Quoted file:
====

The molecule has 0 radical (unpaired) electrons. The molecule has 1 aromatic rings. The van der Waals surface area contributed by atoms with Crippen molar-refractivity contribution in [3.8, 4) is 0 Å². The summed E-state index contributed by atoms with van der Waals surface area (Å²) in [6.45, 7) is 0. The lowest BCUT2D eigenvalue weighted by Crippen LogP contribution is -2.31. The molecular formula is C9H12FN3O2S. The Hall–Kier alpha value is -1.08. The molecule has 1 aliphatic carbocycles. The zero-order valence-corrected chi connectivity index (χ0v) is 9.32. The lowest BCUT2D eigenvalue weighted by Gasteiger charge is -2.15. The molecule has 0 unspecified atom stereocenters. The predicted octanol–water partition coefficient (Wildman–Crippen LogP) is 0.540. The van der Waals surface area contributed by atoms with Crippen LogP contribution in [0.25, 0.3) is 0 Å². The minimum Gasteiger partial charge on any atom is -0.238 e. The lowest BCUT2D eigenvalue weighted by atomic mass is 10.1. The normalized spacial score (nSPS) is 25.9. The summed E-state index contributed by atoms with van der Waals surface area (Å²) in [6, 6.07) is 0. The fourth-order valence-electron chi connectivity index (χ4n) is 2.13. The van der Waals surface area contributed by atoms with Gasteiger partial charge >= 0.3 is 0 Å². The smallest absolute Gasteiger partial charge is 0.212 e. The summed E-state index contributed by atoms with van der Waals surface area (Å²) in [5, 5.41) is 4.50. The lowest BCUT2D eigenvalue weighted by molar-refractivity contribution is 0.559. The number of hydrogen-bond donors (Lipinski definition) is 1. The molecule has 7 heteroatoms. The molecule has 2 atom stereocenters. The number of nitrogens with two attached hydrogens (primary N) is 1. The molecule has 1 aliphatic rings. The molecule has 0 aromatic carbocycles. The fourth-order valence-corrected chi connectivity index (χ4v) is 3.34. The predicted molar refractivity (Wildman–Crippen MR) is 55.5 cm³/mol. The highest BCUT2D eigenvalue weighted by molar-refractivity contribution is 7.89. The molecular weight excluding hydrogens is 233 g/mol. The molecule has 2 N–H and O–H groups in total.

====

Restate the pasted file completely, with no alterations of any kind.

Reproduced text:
The molecule has 0 radical (unpaired) electrons. The molecule has 1 aromatic rings. The van der Waals surface area contributed by atoms with Crippen molar-refractivity contribution in [3.8, 4) is 0 Å². The summed E-state index contributed by atoms with van der Waals surface area (Å²) in [6.45, 7) is 0. The lowest BCUT2D eigenvalue weighted by Crippen LogP contribution is -2.31. The molecular formula is C9H12FN3O2S. The Hall–Kier alpha value is -1.08. The molecule has 1 aliphatic carbocycles. The zero-order valence-corrected chi connectivity index (χ0v) is 9.32. The lowest BCUT2D eigenvalue weighted by Gasteiger charge is -2.15. The molecule has 0 unspecified atom stereocenters. The predicted octanol–water partition coefficient (Wildman–Crippen LogP) is 0.540. The van der Waals surface area contributed by atoms with Crippen LogP contribution in [0.25, 0.3) is 0 Å². The minimum Gasteiger partial charge on any atom is -0.238 e. The lowest BCUT2D eigenvalue weighted by atomic mass is 10.1. The normalized spacial score (nSPS) is 25.9. The summed E-state index contributed by atoms with van der Waals surface area (Å²) in [6, 6.07) is 0. The fourth-order valence-electron chi connectivity index (χ4n) is 2.13. The van der Waals surface area contributed by atoms with Gasteiger partial charge >= 0.3 is 0 Å². The smallest absolute Gasteiger partial charge is 0.212 e. The summed E-state index contributed by atoms with van der Waals surface area (Å²) in [5, 5.41) is 4.50. The lowest BCUT2D eigenvalue weighted by molar-refractivity contribution is 0.559. The number of hydrogen-bond donors (Lipinski definition) is 1. The molecule has 7 heteroatoms. The molecule has 2 atom stereocenters. The number of nitrogens with two attached hydrogens (primary N) is 1. The molecule has 1 aliphatic rings. The molecule has 0 aromatic carbocycles. The fourth-order valence-corrected chi connectivity index (χ4v) is 3.34. The predicted molar refractivity (Wildman–Crippen MR) is 55.5 cm³/mol. The highest BCUT2D eigenvalue weighted by molar-refractivity contribution is 7.89. The molecular weight excluding hydrogens is 233 g/mol. The molecule has 2 N–H and O–H groups in total.